Does Punk music matter anymore in this synth washed world where Nuevo-New Wave and EDM rule all? It does to the leagues of now adult ex-TRL viewing teens who grew up as the last generation to value music as a commodity (CDs)and know what it was like, pre-youtube, to wait all day with MTV on in hopes of seeing your favorite video. Those fans helped Blink-182 sell out an amazing 5 nights at the Hollywood Palladium and the Wiltern over the next week as they tour in celebration of the 10-year anniversary of their self-titled Blink-182 album (also known as the untitled album). KROQ launched their career when in 1997 they put “Dammit” in rotation, from their sophomore album Dude Ranch, igniting other commercial stations to do the same and propelled the otherwise unknown album to gold status.
It was only right that the band would stop by KROQ and Redbull’s amazing Soundspace to perform for 300 devoted fans who all played hooky from work in order to see the trio up-close. Mark Hoppus, Tom DeLonge and their superstar drummer, Travis Barker, played a 5 song set list made up of tracks from the Blink-182 album including “Feeling It”, “I Miss You”, “Violence”, “Down” and “Always”. Songs were segued by impromptu frat-like comedic banter between Hoppus and DeLonge (“we don’t write this stuff” Hoppus joked) that displayed the humor that made their videos so popular on MTV. Despite his silence, Barker drew intense focus from the crowd, proof of his status in the mainstream world. This is the man who defied death in a plane crash, created the iconic Famous Stars and Straps clothing line, and… sex tape aside, is destined to be this generations Tommy Lee.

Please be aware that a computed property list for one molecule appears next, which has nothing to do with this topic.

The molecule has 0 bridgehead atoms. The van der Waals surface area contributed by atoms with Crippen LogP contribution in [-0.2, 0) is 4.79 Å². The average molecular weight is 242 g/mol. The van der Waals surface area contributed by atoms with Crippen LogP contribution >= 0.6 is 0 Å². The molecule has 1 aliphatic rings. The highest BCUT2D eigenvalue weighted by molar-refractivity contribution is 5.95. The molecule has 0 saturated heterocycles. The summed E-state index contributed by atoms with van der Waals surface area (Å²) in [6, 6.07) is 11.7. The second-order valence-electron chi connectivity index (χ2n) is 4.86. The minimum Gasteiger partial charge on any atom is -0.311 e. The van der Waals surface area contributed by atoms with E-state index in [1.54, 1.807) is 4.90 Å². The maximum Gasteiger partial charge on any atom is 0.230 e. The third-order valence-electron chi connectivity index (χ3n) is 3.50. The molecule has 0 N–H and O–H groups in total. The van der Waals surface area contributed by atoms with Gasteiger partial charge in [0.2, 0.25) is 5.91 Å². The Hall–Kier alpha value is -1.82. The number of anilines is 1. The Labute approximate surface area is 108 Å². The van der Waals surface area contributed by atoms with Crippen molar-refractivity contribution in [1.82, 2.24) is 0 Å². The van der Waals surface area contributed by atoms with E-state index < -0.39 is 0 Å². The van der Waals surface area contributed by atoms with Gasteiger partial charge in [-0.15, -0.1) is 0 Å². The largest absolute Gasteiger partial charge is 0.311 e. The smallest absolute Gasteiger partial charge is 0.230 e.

Despite the iconic status of his life and image, he plays the s#*! out of the drums like a grown and tatted up Bam-Bam from the Flintstones. The band knows this and
creates space for Barker to shine with solo after solo to satisfy the idolizing crowd. “KROQ asked us to come and play 5 songs,” Hoppus said, “F#*! that, we’re playing 6!” Before the crowd could scream encore, Blink jumped into “Dammit”, a fitting thank you to the station, fans and city that made them. It could be argued that those artists who dominated in the early 2000’s were the last to have access to the types of media platforms that can create pop icons. Watching Blink come back from a prolonged breakup in a time where their style is not “in” and be welcomed by sold out shows and radio stations that never gave up on them, I would have to agree.
Long live Punk!
Photos courtesy of Chelsea Lauren / Red Bull